The first comes from the University of Cambridge, who have published a video entitled “Fighting cancer: Animal research at Cambridge”, which focuses on how animals used in research are cared for and how the University implements the principles of the 3Rs. It includes interviews with Professor Gerard Evans of the Department of Biochemistry, who uses mice in studies of lung and pancreatic cancers, and Dr Meritxell Hutch of the Gurdon Institute, who has developed 3D liver cell culture models that she uses to reduce the number of mice required for her studies of tissue repair and regeneration, as well as with members of staff as they care for the animals.

The second example is another video, this time from Imperial College London, which also show how research staff care for the animals used in research, and features an interview with Professor of Rheumatology Matthew Pickering, who studies the role of complement proteins in liver damage in mice.

For the third example we cross the Atlantic to South Florida, where animal rights activists are trying to close down several facilities in Hendry County  that are breeding monkeys for medical research, a service that is hugely important to biomedical research. One of the companies being targeted by the animal rights campaigns is Primate Products, so we were delighted to see Dr. Jeff Rowell, a veterinarian and President of Primate Products, speak up about the vital work they do in an interview with journalist Amy Williams of local news outlet News-Press.com.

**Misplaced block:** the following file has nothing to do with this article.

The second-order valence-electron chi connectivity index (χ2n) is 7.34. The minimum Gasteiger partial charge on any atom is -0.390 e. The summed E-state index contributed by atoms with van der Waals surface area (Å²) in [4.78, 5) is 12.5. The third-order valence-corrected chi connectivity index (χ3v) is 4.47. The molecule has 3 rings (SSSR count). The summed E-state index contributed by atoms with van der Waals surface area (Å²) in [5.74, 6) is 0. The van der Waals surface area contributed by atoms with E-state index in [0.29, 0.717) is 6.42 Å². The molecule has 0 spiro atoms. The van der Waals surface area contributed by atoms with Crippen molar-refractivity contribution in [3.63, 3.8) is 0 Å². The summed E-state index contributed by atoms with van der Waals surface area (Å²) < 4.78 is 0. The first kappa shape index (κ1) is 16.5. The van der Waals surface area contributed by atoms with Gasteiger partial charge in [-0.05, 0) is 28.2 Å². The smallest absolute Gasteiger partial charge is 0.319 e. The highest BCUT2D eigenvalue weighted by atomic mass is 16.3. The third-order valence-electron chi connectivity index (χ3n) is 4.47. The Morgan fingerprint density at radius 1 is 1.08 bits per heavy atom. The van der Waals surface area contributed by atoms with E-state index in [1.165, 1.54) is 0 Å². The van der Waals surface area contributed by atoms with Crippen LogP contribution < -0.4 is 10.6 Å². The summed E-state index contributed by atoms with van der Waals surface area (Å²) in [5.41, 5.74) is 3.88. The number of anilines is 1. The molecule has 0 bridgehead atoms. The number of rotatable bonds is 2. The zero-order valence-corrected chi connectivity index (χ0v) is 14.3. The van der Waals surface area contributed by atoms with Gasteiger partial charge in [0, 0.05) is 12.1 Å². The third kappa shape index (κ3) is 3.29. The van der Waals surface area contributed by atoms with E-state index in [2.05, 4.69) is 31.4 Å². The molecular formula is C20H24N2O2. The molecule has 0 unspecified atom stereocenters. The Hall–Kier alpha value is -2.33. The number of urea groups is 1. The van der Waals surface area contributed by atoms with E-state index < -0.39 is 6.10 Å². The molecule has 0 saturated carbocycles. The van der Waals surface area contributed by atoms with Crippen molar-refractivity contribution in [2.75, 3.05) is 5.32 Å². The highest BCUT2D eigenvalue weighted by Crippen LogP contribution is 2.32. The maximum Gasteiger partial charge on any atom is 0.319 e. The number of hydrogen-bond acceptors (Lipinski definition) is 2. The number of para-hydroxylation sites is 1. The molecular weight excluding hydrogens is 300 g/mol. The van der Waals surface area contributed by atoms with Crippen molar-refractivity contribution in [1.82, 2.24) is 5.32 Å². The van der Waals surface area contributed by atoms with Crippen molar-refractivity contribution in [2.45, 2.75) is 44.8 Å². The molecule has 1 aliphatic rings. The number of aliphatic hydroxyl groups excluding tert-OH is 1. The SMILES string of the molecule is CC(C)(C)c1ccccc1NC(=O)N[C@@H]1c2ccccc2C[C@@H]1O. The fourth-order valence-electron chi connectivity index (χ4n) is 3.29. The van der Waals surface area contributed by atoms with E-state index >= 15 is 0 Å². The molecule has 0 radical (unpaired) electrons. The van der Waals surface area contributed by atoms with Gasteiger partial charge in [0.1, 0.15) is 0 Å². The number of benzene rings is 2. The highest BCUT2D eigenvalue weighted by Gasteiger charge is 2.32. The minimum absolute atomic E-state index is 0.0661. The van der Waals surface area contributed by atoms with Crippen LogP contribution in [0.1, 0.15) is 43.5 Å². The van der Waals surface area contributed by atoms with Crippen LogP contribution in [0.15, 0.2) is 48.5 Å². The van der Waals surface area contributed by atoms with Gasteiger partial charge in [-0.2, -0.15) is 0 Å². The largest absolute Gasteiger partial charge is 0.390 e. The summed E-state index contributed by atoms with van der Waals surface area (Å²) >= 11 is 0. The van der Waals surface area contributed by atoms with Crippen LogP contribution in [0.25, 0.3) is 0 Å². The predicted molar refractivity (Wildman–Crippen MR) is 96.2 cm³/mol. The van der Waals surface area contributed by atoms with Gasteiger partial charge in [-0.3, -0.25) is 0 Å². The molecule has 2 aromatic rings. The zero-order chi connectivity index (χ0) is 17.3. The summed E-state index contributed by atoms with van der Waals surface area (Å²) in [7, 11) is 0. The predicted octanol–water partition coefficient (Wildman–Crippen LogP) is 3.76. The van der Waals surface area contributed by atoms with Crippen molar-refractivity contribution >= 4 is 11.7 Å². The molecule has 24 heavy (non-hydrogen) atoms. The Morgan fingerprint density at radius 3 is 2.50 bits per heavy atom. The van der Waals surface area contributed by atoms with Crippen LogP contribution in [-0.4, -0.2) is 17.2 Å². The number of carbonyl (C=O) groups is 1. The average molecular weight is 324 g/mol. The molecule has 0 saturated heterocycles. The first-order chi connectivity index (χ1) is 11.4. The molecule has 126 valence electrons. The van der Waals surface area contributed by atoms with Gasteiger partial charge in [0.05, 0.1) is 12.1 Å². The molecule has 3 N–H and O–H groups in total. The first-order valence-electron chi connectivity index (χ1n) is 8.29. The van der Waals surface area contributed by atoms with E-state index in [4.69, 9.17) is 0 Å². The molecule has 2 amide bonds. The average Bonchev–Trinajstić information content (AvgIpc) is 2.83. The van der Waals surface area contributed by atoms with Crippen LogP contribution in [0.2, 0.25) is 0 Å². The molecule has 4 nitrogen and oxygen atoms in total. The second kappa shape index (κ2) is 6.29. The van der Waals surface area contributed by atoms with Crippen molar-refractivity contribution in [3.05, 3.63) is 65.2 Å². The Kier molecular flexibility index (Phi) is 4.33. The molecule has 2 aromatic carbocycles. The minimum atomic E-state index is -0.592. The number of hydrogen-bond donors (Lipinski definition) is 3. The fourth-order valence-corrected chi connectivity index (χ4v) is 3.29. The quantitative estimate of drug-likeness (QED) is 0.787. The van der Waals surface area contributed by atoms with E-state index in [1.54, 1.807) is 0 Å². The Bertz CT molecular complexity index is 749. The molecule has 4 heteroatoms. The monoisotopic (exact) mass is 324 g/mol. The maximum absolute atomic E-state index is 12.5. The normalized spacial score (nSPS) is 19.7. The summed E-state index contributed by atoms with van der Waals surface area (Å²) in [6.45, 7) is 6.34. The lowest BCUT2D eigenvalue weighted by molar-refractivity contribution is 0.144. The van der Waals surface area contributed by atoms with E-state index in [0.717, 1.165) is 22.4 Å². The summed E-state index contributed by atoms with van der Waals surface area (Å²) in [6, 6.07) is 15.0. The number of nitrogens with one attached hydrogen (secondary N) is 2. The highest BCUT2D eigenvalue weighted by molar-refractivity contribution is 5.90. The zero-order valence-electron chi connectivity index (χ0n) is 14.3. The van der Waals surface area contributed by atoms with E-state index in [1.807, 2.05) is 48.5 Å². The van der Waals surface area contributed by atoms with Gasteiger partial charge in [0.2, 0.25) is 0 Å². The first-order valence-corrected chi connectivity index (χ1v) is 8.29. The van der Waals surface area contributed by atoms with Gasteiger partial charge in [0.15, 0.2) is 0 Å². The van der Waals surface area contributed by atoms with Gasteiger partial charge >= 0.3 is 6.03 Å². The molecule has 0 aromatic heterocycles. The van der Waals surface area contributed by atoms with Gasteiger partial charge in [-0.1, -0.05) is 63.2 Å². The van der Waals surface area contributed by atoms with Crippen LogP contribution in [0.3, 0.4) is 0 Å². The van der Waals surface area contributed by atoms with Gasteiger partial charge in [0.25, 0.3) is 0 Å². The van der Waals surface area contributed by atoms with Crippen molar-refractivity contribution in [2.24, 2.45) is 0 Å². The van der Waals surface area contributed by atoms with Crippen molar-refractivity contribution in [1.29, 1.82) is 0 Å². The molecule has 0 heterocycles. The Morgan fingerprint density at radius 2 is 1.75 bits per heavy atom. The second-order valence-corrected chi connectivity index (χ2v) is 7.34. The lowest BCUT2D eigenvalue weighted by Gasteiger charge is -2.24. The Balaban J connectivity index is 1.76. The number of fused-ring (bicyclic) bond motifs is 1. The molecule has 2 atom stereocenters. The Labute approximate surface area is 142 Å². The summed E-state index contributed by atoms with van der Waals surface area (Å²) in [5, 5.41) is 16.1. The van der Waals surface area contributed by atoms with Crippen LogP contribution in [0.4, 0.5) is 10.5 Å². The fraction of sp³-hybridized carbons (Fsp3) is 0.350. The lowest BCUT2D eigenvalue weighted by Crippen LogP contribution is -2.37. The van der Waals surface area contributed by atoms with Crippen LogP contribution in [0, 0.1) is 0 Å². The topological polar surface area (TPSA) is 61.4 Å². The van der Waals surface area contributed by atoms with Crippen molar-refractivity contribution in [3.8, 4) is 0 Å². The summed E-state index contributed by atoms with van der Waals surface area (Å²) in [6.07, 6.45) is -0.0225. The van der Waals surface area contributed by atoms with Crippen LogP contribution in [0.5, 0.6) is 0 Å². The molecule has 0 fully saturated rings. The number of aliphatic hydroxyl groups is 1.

Primate products

During the interview Dr. Rowell discusses how the work of Primate Products is misrepresented by dishonest animal rights campaigns, including the inaccurate and malicious allegations made by the group Stop Animal Exploitation Now (SAEN) in 2010. As we discussed in a post at the time, these allegations were based on the deliberate misrepresentation of photos taken during veterinary care of injuries several macaques received in fighting with other macaques when housed in social groups (a normal though infrequent behaviour in the species in the wild and in captivity).